The opinion of the court was delivered by: Irenas, Senior District Judge
HONORABLE JOSEPH E. IRENAS
Before this Court is Defendants' Motion for Judgment on the Pleadings. The merits of this case, however, need not be reached because the Court lacks subject matter jurisdiction over the claims asserted.
In this case, the Court is presented with multiple claims arising from Defendants, Bayview Loan Servicing, LLC and Bayview Financial L.P. ("Bayview"), actions with regards to the property of the deceased, David C. Phillip.*fn1 The Plaintiff, Doty, was appointed executor of Phillip's estate in February, 2006. Doty accuses Bayview of engaging "in a uniform scheme and course of conduct to inflate their profits by charging and collecting various fees not authorized by the loan documents or applicable law."*fn2 Compl. ¶ 18.
The Complaint alleges the following facts: The mortgage and note, dated March 31, 1994, were assigned to Bayview Financial LP on September 20, 2004 and serviced by Bayview Loan Servicing. Bayview began foreclosure proceedings against the plaintiff when it sent the notice of intent to foreclosure on August 20, 2007. On November 2, 2007, Doty paid off the mortgage in the amount of $58,338.14. As a result, no foreclosure proceeding was ever filed. Compl. ¶ 39. This was the amount specified by the payoff statement, which included the principle, interest and various fees. Compl. ¶ 37. Doty now alleges that Bayview's payoff statement included excess and/or unincurred charges. Doty brings 11 different claims, mostly state-law, ranging from breach of contract to violations of the New Jersey Consumer Fraud Act and the New Jersey Fair Foreclosure Act.*fn3 Doty brings this suit under the Class Action Fairness Act of 2005, 28 U.S.C. § 1332(d) and 28 U.S.C. § 1453(b)("CAFA") and intends to pursue this matter as a class action.
Jurisdiction to hear this dispute is premised upon the Class Action Fairness Act. The Court has an obligation to raise, sua sponte, the issue of its subject matter jurisdiction. Meritcare, Inc. v. St. Paul Mercury Ins. Co., 166 F.3d 214, 216 (3d Cir. 1999). Fed. R. Civ. P. 12(h)(3) provides, "whenever it appears by suggestion of the parties or otherwise that the court lacks jurisdiction of the subject matter, the court shall dismiss the action."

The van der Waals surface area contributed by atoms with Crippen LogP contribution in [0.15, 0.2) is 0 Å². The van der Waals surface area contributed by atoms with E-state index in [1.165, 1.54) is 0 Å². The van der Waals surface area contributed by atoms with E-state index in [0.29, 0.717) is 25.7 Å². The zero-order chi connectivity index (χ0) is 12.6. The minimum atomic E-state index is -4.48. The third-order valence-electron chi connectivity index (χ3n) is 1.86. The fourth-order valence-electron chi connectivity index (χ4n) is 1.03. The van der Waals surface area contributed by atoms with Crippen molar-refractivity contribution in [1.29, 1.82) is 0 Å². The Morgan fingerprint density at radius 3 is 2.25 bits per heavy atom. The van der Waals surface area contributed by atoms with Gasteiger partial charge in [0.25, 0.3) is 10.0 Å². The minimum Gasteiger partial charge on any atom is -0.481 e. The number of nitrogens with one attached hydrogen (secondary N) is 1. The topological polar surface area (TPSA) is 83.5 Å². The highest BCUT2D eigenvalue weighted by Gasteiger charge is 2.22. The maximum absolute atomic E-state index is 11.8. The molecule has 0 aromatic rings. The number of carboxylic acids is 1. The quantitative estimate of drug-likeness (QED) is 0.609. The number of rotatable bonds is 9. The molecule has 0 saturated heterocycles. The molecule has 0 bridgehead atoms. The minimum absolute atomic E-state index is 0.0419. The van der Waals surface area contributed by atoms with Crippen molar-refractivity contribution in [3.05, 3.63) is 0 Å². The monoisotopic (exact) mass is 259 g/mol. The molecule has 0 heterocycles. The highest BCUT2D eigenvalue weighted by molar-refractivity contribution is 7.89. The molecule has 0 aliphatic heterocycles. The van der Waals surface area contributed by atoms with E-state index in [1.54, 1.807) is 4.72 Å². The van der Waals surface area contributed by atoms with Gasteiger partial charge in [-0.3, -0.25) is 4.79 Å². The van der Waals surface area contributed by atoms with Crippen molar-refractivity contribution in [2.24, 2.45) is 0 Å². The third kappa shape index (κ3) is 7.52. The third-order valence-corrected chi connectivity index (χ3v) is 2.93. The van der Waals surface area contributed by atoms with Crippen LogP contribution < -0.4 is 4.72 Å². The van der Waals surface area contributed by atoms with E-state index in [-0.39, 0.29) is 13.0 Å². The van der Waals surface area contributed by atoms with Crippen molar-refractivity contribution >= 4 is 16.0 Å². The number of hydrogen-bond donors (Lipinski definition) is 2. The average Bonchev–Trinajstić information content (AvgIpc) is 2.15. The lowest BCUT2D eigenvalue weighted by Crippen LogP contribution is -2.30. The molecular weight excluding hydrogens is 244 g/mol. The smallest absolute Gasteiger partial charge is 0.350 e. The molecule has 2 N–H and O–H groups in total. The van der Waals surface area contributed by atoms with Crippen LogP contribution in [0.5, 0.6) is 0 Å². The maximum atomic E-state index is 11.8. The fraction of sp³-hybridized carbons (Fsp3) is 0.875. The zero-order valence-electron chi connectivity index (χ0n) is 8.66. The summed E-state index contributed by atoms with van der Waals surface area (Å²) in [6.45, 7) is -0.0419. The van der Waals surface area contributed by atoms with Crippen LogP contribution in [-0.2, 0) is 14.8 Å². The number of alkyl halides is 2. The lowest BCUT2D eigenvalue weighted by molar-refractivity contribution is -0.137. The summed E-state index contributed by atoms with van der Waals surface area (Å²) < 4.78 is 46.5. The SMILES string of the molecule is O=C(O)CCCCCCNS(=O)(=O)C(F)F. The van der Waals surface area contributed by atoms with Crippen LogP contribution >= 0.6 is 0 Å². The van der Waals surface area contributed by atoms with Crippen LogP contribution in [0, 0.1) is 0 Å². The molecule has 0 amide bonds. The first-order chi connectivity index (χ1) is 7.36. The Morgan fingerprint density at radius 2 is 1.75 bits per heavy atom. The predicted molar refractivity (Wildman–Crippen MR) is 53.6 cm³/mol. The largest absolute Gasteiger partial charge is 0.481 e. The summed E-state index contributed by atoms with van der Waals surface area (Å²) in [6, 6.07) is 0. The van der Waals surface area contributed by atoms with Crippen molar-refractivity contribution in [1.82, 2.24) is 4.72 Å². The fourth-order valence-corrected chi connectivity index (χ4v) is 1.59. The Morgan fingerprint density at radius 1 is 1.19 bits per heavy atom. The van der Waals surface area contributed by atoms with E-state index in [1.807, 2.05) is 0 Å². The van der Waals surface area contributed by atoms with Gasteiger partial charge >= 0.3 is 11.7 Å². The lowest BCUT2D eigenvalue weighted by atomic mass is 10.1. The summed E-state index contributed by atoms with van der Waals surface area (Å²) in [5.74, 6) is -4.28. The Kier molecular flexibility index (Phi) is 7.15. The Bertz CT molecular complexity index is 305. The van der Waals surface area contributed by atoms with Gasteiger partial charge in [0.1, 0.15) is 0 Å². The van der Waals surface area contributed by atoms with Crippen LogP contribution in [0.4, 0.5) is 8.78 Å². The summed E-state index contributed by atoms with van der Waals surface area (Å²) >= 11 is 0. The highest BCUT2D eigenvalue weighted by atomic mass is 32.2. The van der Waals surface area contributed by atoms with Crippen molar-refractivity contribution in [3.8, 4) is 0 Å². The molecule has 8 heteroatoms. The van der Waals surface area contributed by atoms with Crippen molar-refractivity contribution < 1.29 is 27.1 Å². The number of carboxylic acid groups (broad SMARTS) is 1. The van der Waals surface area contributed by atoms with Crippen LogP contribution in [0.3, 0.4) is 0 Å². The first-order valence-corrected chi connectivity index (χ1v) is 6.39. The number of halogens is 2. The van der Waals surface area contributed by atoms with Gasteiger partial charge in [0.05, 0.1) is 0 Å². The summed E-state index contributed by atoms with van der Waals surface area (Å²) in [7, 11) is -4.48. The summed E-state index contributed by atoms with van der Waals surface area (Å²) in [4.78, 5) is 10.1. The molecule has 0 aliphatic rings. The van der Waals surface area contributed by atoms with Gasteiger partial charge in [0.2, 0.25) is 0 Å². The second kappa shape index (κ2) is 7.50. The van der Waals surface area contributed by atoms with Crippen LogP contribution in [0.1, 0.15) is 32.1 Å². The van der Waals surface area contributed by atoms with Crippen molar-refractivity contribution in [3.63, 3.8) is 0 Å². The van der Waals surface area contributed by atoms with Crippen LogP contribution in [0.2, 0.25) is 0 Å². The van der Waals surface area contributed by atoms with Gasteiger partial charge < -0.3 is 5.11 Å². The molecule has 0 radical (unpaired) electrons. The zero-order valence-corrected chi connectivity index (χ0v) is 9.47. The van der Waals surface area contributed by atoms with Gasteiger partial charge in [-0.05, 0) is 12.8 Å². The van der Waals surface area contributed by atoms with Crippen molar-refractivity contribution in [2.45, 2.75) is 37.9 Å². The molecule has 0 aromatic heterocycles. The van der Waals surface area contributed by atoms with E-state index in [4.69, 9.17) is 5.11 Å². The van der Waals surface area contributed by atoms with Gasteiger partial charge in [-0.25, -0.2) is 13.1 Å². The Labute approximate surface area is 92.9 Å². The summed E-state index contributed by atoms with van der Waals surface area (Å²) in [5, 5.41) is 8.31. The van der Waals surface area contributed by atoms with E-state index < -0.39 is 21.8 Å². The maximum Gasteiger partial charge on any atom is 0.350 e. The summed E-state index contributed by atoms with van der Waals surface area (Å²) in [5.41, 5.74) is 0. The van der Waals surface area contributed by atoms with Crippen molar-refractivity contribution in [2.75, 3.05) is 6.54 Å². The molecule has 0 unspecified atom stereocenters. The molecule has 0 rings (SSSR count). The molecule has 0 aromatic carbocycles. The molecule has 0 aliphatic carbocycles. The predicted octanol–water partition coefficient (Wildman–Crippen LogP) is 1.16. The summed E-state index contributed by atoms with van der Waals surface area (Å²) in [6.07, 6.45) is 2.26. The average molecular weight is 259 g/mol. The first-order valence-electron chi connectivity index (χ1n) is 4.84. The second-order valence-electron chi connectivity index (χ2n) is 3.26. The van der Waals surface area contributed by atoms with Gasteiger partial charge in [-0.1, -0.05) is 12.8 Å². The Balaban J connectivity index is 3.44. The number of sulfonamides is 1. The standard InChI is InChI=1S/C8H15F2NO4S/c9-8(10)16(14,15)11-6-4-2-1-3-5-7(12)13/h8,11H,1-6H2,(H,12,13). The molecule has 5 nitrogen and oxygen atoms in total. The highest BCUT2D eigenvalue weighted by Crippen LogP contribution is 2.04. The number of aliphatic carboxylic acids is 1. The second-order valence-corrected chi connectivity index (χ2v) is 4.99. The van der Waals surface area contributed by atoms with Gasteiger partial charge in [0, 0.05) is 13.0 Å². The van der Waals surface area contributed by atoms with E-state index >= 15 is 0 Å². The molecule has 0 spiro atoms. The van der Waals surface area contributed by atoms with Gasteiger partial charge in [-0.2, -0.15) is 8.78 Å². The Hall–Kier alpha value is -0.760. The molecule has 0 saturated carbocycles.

To bring a minimum diversity action under the CAFA the amount in controversy must be, as alleged in the complaint in good faith, in excess of $5,000,000. The Plaintiff claims that because the defendant has averaged 500 to 1000 foreclosures per year since 2002, the proposed class size is anticipated to be in excess of 3000 members. Compl. ¶ 15. In other words, the proposed class will be made up of those customers whose properties were foreclosed upon. However, based upon the facts pled in the complaint, Doty was never actually foreclosed upon. The Plaintiff's evidence that the proposed class will meet the jurisdictional requirements of 28 U.S.C. § 1332(d)(2) does not apply to him.
Under 28 U.S.C. § 1332(d)(11)(B)(I), to meet the requirements of the CAFA, a plaintiff's claims must involve common questions of law or fact. Doty's claim does not involve the same common question of law or fact as those of the class he intends to form, because his foreclosure proceeding was never commenced. As such, his complaint does not meet the requirements of the CAFA and this Court lacks jurisdiction to decide this case upon the merits.